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Amid drought, local ranch is optimistic PDF Print E-mail
Written by Darci Tomky   

It’s calving season for many cattle operations in northeast Colorado, and the severe drought conditions have ranchers sitting on the edge of their seats.

“We’re still optimistic that this drought will lessen,” said Gale Haynes. “A lot depends on Mother Nature.”

Gale and his wife Cynthia run what they call a ma and pa operation in the rural Holyoke area, and it’s evident from talking with them that cattle ranching is their “real love.” The Hayneses raise registered Angus for breeding stock as well as commercial Angus for beef.

They have been busy with calving season the past couple months, all the while waiting for some more moisture to come. “We’re hoping for rain,” said Cynthia, but only time will tell.

Preparing to put the cattle on pasture this summer, they are depending on new grass to grow. If that doesn’t happen, the Hayneses already have an alternate plan with extra feed sources.

Gale said there could be a lot of cattle on the market if the drought continues and ranchers don’t have alternate feed resources.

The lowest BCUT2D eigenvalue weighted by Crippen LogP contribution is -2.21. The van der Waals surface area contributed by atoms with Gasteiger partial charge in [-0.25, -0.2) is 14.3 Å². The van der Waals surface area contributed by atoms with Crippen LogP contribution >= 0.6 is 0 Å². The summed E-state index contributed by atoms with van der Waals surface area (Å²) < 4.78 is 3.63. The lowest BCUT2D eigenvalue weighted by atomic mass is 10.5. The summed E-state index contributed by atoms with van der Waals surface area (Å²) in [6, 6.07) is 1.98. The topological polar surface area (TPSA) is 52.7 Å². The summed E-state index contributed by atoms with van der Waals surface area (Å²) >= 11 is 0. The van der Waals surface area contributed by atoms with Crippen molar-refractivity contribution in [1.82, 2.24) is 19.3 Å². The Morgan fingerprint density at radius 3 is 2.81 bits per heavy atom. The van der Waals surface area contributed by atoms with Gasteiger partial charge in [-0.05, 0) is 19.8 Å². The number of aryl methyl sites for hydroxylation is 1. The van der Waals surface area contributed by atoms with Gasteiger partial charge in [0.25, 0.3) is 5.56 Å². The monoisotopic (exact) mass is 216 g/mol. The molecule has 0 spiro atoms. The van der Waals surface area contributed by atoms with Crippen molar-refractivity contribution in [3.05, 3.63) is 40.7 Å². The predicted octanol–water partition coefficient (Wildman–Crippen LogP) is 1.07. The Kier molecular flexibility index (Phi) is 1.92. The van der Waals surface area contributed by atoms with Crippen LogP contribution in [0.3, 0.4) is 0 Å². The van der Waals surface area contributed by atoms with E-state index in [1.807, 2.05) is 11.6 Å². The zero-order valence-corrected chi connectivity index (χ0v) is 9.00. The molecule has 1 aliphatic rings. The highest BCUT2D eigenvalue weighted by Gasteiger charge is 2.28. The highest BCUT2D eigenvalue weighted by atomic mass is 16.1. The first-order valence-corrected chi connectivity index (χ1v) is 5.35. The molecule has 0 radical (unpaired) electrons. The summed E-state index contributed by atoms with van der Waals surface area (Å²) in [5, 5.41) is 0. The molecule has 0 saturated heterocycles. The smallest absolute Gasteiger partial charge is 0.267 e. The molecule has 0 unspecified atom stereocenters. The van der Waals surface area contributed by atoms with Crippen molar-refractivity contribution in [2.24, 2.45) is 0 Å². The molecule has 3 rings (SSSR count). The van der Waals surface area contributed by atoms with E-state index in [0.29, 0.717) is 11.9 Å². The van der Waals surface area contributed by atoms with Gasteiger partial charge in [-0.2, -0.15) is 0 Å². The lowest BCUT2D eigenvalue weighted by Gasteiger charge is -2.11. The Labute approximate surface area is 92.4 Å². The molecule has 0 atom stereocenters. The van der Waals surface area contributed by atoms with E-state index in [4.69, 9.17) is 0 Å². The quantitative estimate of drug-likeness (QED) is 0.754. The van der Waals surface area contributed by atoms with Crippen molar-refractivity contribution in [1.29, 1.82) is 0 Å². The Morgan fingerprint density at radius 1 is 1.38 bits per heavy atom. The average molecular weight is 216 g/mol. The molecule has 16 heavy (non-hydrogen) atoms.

Rounding out their calving season for the year, Gale and Cynthia Haynes are optimistic that one of the worst droughts in Phillips County history will lessen, allowing them to put their Angus cattle on summer pasture this year.  —Enterprise photo

“We have so many curve balls thrown at us,” said Gale, with the high price of feed and the uncertainty of the drought this year. “But pricewise, cattle should be good,” he added, noting other places in the country that still have moisture will be willing to pay good prices for cattle.

Consumers at the grocery store could also see an increase in the price of beef, so livestock producers are wondering if they will be willing to pay that price.

Despite the drought, the Hayneses and other livestock producers are very quality-conscious, making sure they raise desirable animals for beef production.

Gale said the number of cattle in the U.S. is the lowest in 60 years, and the drought is slowing down the building back up of the nation’s cowherd.

In the Holyoke area, there are fewer cattle producers now—mostly family operations—but the total amount of cattle being raised has stayed constant.

The Hayneses said the snow they’ve gotten recently has been encouraging, but they continue to hope for more moisture. “This is the worst it’s been,” said Gale of his 42 years in the cattle business. Gale and Cynthia said both their fathers agree that this is the driest they have ever seen Phillips County.

Still, this couple remains optimistic. “You’ve got to have a bad day to appreciate the good day,” said Gale.

Holyoke Enterprise March 21, 2013